New Customers Save $20 off $100+* with code AUGUSTNEW
New Customers Save $20* with code AUGUSTNEW
*For new customers only. Order must be placed by 8/31/2017. The $20 discount is given for a single order of $100 or more excluding shipping and tax. Some exclusions may apply. Promotion code does not apply to certain Champagne brands, Riedel glassware, gift certificates, fine and rare wine and all bottles 3.0 liters or larger. Promotion does not apply to corporate orders. No other promotion codes, coupon codes or corporate discounts may be applied to order. Not valid on Bordeaux Futures.
Dominus Napanook Vineyard 2010
This wine is created to be consumed young, and enjoyed with food, but will also age well for more than a decade.
Fresh and floral with berry, light cedar and chocolate character. Full body with a dense center palate and gorgeous berry, chocolate and hazelnut. Long finish. One of the best Napanooks ever. Second wine of Dominus. 98% cabernet sauvignon and 2% petit verdot.
Dark red cherry, plum, spice, wild flowers and mint jump from the glass in the 2010 Napanook. Layered and totally sensual, the 2010 impresses for its balance. With time in the glass, the wine blossoms beautifully, filling out its frame with impeccable grace. Beams of minerality and acidity support the powerful, salivating finish. The 2010 Napanook is one of the wines of the vintage in its price range. The 2010 is 98% Cabernet Sauvignon and 2% Petit Verdot. The absence of Cabernet Franc and Merlot gives the 2010 much of its unique, compelling personality.
Dense and rich with sweet oak and smooth, silky texture; bright blackberry, cherry and cassis; ripe with notes of tar and licorice; complex and long with balance and elegant style. 98% Cabernet Sauvignon, 2% Petit Verdot.
The 2010 Napanook (98% Cabernet Sauvignon and 2% Petit Verdot) reveals a pungent, spicy, earthy, slightly herbal nose, and an exuberant mouthfeel with lots of plum, licorice, red and black currants and a hint of sweet cherries. The wine is slightly more in-your-face and aggressive than most Napanooks, but I enjoyed its exuberant style. Drink this beautiful 2010 over the next 12-15 years.
His love of Napa Valley lingered and in 1981, he discovered the historic Napanook vineyard, a 124-acre site west of Yountville that had been the source of fruit for some of the finest Napa Valley wines of the 1940s and 1950s. In 1982, Moueix entered into a partnership to develop the vineyard and, in 1995, became its sole owner. He chose the name 'Dominus' or 'Lord of the Estate' in Latin to underscore his longstanding commitment to stewardship of the land.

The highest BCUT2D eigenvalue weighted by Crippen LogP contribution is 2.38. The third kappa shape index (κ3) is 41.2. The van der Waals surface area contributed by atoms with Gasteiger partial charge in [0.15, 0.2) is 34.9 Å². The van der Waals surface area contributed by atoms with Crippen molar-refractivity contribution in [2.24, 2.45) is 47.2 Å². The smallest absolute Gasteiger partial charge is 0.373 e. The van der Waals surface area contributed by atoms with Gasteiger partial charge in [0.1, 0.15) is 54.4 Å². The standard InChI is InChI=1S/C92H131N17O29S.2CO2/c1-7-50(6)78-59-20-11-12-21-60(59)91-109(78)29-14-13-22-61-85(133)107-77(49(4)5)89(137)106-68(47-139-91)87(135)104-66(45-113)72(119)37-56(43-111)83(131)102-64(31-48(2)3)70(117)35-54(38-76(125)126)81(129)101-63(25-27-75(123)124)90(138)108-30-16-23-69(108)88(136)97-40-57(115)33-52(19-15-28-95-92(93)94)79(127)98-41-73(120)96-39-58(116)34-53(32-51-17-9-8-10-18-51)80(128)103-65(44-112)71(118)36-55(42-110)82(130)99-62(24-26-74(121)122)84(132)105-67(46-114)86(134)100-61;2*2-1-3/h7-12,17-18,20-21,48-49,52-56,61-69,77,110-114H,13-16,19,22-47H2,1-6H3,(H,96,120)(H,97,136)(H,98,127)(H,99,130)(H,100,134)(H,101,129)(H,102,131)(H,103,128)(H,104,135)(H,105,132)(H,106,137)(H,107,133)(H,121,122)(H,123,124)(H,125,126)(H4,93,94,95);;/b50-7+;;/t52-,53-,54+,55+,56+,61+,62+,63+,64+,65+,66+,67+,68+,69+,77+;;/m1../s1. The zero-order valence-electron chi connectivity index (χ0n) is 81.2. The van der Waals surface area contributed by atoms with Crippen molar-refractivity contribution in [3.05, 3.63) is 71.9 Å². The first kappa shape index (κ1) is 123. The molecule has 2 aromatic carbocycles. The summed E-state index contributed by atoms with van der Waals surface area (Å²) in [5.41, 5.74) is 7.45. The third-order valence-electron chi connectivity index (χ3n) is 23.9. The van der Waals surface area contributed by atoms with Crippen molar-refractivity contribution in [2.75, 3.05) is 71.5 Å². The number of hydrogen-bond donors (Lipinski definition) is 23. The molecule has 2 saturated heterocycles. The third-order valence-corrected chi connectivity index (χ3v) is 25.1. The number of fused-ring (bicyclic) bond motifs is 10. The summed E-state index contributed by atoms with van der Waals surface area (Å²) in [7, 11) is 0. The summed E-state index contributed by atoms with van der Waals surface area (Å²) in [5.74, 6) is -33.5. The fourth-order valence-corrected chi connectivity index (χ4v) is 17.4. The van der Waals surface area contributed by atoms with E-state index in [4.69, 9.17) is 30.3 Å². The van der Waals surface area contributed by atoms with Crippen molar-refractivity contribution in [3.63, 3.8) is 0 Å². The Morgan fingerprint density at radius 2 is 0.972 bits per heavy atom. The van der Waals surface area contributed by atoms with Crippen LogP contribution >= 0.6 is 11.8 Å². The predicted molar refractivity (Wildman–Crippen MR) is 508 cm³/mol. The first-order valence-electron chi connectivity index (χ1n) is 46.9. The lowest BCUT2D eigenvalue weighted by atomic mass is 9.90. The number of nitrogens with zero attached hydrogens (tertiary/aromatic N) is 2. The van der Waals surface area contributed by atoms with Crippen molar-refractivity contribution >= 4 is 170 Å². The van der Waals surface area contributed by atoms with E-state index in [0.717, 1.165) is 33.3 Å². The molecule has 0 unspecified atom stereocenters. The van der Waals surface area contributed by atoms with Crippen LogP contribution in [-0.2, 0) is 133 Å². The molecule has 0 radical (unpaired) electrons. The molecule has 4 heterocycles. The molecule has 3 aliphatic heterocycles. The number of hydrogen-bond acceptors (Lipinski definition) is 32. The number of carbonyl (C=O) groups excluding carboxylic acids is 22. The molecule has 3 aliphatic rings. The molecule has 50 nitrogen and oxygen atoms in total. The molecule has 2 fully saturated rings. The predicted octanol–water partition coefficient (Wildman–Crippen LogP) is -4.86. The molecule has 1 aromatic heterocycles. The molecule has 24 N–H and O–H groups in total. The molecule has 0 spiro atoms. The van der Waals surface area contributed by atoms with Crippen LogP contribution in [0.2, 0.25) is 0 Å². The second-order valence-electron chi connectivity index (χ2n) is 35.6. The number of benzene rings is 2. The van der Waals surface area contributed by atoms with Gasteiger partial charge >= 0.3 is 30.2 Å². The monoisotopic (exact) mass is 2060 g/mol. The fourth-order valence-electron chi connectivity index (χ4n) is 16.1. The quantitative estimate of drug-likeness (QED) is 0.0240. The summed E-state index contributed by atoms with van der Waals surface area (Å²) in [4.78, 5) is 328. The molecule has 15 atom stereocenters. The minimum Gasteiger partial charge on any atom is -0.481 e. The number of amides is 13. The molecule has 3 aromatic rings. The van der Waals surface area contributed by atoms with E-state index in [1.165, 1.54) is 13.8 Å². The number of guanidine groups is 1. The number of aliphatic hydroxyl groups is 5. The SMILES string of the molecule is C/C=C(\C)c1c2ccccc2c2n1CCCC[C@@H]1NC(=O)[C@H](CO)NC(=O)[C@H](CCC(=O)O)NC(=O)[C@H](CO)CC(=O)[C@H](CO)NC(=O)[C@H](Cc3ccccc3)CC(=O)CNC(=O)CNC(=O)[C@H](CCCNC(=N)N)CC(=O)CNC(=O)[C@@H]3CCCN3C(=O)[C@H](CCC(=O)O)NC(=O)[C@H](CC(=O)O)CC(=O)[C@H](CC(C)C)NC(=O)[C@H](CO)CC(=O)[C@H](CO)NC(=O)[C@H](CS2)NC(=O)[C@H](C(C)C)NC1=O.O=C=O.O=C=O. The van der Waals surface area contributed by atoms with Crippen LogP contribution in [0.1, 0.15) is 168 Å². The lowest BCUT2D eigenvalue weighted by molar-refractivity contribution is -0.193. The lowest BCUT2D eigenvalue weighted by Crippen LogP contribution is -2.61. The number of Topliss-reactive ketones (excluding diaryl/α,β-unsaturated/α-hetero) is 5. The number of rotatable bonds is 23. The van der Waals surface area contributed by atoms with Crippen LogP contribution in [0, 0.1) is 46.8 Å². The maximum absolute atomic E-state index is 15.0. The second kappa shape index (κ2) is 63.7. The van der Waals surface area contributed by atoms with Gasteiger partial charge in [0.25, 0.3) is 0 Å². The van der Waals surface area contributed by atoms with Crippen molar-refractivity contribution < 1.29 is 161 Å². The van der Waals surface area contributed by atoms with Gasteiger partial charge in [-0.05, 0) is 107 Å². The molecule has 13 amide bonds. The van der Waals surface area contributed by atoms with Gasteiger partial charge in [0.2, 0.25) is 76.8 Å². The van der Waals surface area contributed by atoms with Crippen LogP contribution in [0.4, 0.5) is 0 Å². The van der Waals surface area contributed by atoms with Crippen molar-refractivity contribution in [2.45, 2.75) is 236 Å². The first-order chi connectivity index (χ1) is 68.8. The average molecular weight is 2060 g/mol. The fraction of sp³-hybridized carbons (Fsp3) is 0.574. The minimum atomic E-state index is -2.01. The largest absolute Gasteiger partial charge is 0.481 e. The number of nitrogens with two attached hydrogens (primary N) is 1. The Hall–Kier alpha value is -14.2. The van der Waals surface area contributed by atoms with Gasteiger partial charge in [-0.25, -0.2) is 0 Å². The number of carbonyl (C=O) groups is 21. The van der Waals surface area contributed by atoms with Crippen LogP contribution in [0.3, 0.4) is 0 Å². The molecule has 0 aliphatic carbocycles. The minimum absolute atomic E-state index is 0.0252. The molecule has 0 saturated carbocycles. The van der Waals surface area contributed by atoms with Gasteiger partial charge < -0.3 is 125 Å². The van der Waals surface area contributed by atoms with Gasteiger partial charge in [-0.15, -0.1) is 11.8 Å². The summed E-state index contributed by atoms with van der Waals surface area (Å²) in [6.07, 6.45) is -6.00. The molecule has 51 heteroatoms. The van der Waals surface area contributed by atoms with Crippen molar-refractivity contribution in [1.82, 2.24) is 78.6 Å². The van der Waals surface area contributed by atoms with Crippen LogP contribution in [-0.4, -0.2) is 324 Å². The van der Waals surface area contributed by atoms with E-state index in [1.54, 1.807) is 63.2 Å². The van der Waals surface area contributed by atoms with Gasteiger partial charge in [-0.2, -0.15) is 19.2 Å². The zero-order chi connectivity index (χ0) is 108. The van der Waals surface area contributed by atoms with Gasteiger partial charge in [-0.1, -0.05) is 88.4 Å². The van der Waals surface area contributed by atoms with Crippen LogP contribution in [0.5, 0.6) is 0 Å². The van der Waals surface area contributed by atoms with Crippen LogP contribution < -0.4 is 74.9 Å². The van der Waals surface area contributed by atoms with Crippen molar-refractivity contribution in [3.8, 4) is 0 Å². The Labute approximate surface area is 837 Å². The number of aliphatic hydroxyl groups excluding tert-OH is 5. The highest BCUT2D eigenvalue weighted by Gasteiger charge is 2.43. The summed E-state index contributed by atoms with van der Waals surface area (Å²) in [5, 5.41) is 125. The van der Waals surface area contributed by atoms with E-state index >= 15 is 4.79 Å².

An extensive appellation producing a diverse selection of good-quality, value-priced wines...
An extensive appellation producing a diverse selection of good-quality, value-priced wines, Languedoc-Roussillon is the world’s largest wine-producing region, spanning the Mediterranean coast from the Spanish border to Provence. Languedoc forms the eastern half of the larger appellation, while Roussillon is in the west; the two actually have quite distinct personalities but are typically grouped together. Languedoc’s terrain is generally flat coastal plains, with a warm Mediterranean climate and a frequent risk of drought. Roussillon, on the other hand, is defined by the rugged Pyrenees mountains and near-constant sunshine.
Virtually every style of wine is made in this expansive region. Dry wines are often blends, and varietal choice is strongly influenced by the neighboring Rhône valley. For reds and rosés, the primary grapes include Grenache, Syrah, Carignan, Cinsault, and Mourvèdre. White varieties include Grenache Blanc, Muscat, Ugni Blanc, Vermentino, Maccabéo, Clairette, Picpoul, and Bourbelenc. International varieties are also planted in large numbers here, in particular Chardonnay, Sauvignon Blanc, Merlot, and Cabernet Sauvignon. In Roussillon, excellent sweet wines are made from Muscat and Grenache in Rivesaltes, Banyuls, and Maury. The key region for sparkling wines here is Limoux, where Blanquette de Limoux is believed to have been the first sparkling wine made in France, even before Champagne. Crémant de Limoux is produced in a more modern style.
With hundreds of red grape varieties to choose from...
With hundreds of red grape varieties to choose from, winemakers have the freedom to create a virtually endless assortment of blended wines. In many European regions, strict laws are in place determining the set of varieties that may be used, but in the New World experimentation is permitted and encouraged. Blending can be utilized to create complex wines with many different layers of flavors and aromas, or to create more balanced wines. For example, a variety that is soft and full-bodied may be combined with one that is lighter with naturally high acidity. Sometimes small amounts of a particular variety are added to boost color or aromatics. Blending can take place before or after fermentation, with the latter, more popular option giving more control to the winemaker over the final qualities of the wine.